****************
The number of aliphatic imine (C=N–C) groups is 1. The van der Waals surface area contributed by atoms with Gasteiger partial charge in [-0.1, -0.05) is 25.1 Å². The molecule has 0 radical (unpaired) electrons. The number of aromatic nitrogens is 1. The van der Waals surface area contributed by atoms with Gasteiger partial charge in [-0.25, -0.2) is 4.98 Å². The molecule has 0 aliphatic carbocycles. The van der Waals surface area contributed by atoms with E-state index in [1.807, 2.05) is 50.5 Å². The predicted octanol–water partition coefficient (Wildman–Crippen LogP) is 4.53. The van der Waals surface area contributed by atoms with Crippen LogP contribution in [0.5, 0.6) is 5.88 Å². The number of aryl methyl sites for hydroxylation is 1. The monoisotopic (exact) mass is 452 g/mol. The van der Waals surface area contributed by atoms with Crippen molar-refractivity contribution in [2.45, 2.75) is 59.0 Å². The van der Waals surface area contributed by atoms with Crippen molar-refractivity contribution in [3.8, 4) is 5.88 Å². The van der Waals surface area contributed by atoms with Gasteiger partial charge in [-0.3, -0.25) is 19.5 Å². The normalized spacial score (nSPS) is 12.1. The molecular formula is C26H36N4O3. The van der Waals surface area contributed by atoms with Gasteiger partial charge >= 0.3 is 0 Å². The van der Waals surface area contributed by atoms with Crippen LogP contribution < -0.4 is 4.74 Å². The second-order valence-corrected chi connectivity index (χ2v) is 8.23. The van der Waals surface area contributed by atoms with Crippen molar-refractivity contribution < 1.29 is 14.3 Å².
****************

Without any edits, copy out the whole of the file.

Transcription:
The number of aliphatic imine (C=N–C) groups is 1. The van der Waals surface area contributed by atoms with Gasteiger partial charge in [-0.1, -0.05) is 25.1 Å². The molecule has 0 radical (unpaired) electrons. The number of aromatic nitrogens is 1. The van der Waals surface area contributed by atoms with Gasteiger partial charge in [-0.25, -0.2) is 4.98 Å². The molecule has 0 aliphatic carbocycles. The van der Waals surface area contributed by atoms with E-state index in [1.807, 2.05) is 50.5 Å². The predicted octanol–water partition coefficient (Wildman–Crippen LogP) is 4.53. The van der Waals surface area contributed by atoms with Crippen LogP contribution in [0.5, 0.6) is 5.88 Å². The number of aryl methyl sites for hydroxylation is 1. The monoisotopic (exact) mass is 452 g/mol. The van der Waals surface area contributed by atoms with Crippen molar-refractivity contribution in [2.45, 2.75) is 59.0 Å². The van der Waals surface area contributed by atoms with Crippen molar-refractivity contribution in [3.8, 4) is 5.88 Å². The van der Waals surface area contributed by atoms with Gasteiger partial charge in [-0.3, -0.25) is 19.5 Å². The normalized spacial score (nSPS) is 12.1. The molecular formula is C26H36N4O3. The van der Waals surface area contributed by atoms with Gasteiger partial charge >= 0.3 is 0 Å². The van der Waals surface area contributed by atoms with Crippen LogP contribution < -0.4 is 4.74 Å². The second-order valence-corrected chi connectivity index (χ2v) is 8.23. The van der Waals surface area contributed by atoms with Crippen molar-refractivity contribution < 1.29 is 14.3 Å².